Wednesday, 25 March 2015
The longer babies breastfeed, the more they achieve in life – major study
Brazilian study of 6,000 babies from all backgrounds since 1982 finds those who breastfed were more intelligent, spent longer in education and earned more
Children who had been breastfed for 12 months had an IQ that was four points higher than those breastfed for less than a month, researchers found.
Photograph: Getty Images
Sarah Boseley Health editor
Breastfed babies are more likely to turn into well-educated and higher-earning adults, according to a major long-term study.
Researchers in Brazil have followed nearly 6,000 babies from birth for the past three decades, enabling them for the first time to get an idea of the long-term effects of breastfeeding. Nearly 3,500 of them, now 30-year-old adults, accepted an invitation to be interviewed and sit IQ tests for the purpose of the study. Those who had been breastfed proved to be more intelligent, had spent longer at school and earned more than those who had not been. And the longer they were breastfed as a baby, the better they tended to be doing.
It is already known that breastfeeding can increase a child’s IQ by a small amount. The question that Dr Bernardo Lessa Horta from the Federal University of Pelotas in Brazil wanted to answer was whether this translated into greater intelligence and better prospects as an adult.
“Our study provides the first evidence that prolonged breastfeeding not only increases intelligence until at least the age of 30 years but also has an impact both at an individual and societal level by improving educational attainment and earning ability,” he said.
The study found babies who had been breastfed for six months, as recommended by the WHO, got most of the benefits enjoyed by those who were fed for longer. Facebook Twitter Pinterest
The study found babies who had been breastfed for six months, as recommended by the WHO, got most of the benefits enjoyed by those who were fed for longer. Photograph: Katie Collins/PA
It is not just the age of the participants that makes this study unusual. Horta says it is free of the major complication of most breastfeeding studies because, when it began in 1982, it was not just the more affluent and educated mothers who breastfed in Brazil. Breastfeeding was not limited to one socio-economic group. It was, he says, evenly distributed across the social classes. So the higher achievers at the age of 30 did not come from better-off homes.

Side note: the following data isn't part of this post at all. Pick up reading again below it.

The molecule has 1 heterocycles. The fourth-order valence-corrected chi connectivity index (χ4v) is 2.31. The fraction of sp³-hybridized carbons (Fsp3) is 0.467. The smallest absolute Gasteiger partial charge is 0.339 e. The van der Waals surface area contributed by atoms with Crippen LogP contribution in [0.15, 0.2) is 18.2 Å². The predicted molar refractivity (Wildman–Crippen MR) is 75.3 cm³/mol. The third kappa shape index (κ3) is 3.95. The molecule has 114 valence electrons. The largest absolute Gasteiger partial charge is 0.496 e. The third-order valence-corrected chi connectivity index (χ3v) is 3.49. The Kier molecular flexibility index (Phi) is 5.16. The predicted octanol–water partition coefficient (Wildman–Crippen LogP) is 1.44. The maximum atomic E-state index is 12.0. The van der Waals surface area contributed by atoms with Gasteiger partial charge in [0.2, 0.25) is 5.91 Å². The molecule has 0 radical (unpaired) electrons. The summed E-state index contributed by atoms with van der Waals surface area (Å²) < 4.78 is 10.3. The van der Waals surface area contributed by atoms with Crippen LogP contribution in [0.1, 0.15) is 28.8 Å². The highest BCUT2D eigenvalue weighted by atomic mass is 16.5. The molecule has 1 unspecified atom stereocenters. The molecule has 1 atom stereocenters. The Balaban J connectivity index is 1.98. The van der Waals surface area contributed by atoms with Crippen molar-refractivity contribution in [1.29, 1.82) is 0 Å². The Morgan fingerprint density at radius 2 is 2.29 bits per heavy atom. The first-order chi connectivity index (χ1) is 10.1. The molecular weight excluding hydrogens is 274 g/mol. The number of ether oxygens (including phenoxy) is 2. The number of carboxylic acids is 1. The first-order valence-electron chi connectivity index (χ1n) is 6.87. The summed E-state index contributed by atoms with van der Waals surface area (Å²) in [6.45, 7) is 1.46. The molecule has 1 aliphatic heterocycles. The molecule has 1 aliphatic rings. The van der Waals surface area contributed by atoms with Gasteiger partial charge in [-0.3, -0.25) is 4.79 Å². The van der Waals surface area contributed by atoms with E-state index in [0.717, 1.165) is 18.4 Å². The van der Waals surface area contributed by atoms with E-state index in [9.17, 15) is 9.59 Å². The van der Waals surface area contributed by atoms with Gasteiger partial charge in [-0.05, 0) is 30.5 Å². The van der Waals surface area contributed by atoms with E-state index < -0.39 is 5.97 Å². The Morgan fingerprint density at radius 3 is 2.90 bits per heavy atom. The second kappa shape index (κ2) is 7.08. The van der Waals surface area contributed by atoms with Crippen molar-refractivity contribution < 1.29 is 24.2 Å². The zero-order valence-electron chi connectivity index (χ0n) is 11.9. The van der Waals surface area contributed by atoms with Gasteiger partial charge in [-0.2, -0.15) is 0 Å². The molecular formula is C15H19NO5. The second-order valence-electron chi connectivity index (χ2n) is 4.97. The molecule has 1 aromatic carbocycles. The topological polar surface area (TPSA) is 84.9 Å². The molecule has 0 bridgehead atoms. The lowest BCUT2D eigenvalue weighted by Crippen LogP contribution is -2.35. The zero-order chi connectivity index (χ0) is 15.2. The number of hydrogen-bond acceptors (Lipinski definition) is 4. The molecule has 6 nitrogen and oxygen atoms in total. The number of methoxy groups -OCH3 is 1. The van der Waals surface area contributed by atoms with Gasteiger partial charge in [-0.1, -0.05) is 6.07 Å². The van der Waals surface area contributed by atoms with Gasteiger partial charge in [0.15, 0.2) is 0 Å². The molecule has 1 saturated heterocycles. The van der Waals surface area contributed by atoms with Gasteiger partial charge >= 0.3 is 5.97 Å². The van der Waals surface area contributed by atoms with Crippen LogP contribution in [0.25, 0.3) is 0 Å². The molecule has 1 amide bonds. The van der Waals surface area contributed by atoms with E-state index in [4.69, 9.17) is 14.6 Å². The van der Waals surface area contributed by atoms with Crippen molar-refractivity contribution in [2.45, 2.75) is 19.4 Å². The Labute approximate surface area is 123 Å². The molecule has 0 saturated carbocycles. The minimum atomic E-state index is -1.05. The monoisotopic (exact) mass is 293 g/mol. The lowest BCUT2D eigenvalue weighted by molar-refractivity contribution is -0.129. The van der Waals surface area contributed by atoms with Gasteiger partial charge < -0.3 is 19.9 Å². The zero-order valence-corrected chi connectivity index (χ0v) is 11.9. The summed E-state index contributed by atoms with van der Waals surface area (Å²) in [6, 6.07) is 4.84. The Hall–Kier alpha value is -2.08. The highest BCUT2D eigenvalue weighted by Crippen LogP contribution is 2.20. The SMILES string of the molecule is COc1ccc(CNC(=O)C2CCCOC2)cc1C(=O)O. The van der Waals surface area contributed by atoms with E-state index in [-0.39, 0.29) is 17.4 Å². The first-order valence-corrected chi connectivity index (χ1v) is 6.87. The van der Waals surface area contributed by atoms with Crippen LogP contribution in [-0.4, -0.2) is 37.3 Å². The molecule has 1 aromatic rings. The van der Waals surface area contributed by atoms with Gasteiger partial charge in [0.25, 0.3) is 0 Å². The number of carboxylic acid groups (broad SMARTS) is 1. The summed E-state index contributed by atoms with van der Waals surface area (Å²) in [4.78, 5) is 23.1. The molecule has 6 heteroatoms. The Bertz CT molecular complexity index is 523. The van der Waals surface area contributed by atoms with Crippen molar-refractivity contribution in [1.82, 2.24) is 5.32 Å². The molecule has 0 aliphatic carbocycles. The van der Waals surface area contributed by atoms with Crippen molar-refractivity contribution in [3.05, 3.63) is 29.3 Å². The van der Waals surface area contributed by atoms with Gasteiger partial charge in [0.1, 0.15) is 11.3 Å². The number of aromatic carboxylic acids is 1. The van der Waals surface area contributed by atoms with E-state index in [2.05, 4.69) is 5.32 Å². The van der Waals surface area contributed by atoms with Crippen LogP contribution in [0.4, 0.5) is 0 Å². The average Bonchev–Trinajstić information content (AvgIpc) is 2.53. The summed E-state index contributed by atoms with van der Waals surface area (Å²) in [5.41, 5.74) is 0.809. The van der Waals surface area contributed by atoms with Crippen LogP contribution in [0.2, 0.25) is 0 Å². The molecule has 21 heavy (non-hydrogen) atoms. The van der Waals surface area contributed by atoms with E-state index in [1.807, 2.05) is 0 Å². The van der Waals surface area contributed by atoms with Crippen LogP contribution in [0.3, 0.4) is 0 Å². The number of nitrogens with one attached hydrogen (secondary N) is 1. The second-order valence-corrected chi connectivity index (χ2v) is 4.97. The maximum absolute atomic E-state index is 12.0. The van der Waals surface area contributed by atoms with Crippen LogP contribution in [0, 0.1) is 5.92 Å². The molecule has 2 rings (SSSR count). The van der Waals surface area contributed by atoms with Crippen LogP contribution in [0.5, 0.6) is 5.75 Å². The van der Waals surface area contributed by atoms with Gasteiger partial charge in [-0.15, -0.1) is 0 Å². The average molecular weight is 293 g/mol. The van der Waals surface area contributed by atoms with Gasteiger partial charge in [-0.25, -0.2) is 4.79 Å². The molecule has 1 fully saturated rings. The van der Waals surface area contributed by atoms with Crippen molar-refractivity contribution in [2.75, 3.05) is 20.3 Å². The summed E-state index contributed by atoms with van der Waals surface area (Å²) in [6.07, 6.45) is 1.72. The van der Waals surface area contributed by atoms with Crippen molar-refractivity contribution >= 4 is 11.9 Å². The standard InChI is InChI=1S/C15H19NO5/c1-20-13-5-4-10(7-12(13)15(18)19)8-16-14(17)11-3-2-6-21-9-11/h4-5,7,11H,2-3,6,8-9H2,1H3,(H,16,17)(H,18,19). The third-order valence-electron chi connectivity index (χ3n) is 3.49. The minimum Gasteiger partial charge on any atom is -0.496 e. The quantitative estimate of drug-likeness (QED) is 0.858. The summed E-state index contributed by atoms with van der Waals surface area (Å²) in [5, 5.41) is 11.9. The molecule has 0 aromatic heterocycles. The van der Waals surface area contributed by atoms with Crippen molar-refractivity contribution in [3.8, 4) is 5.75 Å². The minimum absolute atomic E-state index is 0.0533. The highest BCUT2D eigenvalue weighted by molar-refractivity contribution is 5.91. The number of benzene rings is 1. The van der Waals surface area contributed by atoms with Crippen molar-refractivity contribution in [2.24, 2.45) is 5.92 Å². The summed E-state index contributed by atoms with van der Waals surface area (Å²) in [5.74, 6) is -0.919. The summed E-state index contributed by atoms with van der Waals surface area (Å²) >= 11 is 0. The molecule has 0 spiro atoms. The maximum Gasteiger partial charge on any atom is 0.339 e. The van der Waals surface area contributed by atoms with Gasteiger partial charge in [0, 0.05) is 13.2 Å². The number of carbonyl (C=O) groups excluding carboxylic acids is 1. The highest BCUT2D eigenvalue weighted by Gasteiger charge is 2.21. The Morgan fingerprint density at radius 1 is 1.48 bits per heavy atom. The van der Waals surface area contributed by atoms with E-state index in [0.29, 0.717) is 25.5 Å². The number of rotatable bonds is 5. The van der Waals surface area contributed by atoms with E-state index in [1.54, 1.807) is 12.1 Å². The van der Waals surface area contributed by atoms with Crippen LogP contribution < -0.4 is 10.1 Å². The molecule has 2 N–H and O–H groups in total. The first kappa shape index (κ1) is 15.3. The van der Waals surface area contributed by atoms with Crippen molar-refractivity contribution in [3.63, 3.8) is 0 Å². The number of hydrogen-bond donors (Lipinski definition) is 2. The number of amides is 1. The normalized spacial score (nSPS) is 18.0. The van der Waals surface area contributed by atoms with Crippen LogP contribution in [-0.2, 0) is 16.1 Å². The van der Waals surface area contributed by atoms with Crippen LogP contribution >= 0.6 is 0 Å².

Nonetheless, in analysing their results, now published in the Lancet Global Health journal , they took account of family income at birth, parental schooling, genomic ancestry, maternal smoking during pregnancy, maternal age, birthweight and type of delivery to try to avoid any of those factors skewing the results.
They found that all the breastfed babies had greater intelligence, as measured by a standard IQ test, had spent more years in education and had higher earnings. But the longer they had been breastfed, the greater the benefits. Children who had been breastfed for 12 months had an IQ that was four points higher than those breastfed for less than a month, had nearly a year’s more schooling and earned around £70 a month more – about a third more than the average income level.
Horta acknowledged he could not completely rule out the possibility mothers who breastfed helped their babies’ development in other ways. “Some people say it is not the effect of breastfeeding but it is the mothers who breastfeed who are different in their motivation or their ability to stimulate the kids,” he told the Guardian.
But, he said, there is evidence from other studies of the nutritional value of mother’s milk, rich in long-chain polyunsaturated fatty acids that are essential for brain growth. Some studies have suggested babies with a particular genotype are more likely to get the IQ benefit from breastfeeding than others. Horta and colleagues are now looking to see whether that applies in their cohort.
Exclusive breastfeeding for the first six months is recommended by the World Health Organisation. Horta said babies who had been breastfed for six months got most of the benefits enjoyed by those who were fed for longer. “Mothers should breastfeed for as long as possible,” he said, but he recognised that extended breastfeeding is not always easy for women. Less than a quarter of new mothers in the UK are still exclusively breastfeeding by the time the baby is six weeks old.
Dr Colin Michie, chair of the Royal College of Paediatrics and Child Health’s nutrition committee, said: “It’s widely known that breastfed babies are better protected against chest and ear infections, are at less risk of sudden infant death and are less likely to become obese, but it’s interesting to see the benefits of breastfeeding for a prolonged period of time not only benefit the baby in the early years, but also translate into increased intelligence and improved earning ability later in life.
“It is important to note that breastfeeding is one of many factors that can contribute to a child’s outcomes, however, this study emphasises the need for continued and enhanced breastfeeding promotion so expectant mothers are aware of the benefits of breastfeeding. Furthermore, once mothers have given birth, we must ensure they are properly supported to continue breastfeeding for as long as they are able to.”
• This article was amended on 18 March 2015 because an earlier version referred to long-chain polyunsaturated acids. This has been corrected to say long-chain polyunsaturated fatty acids.
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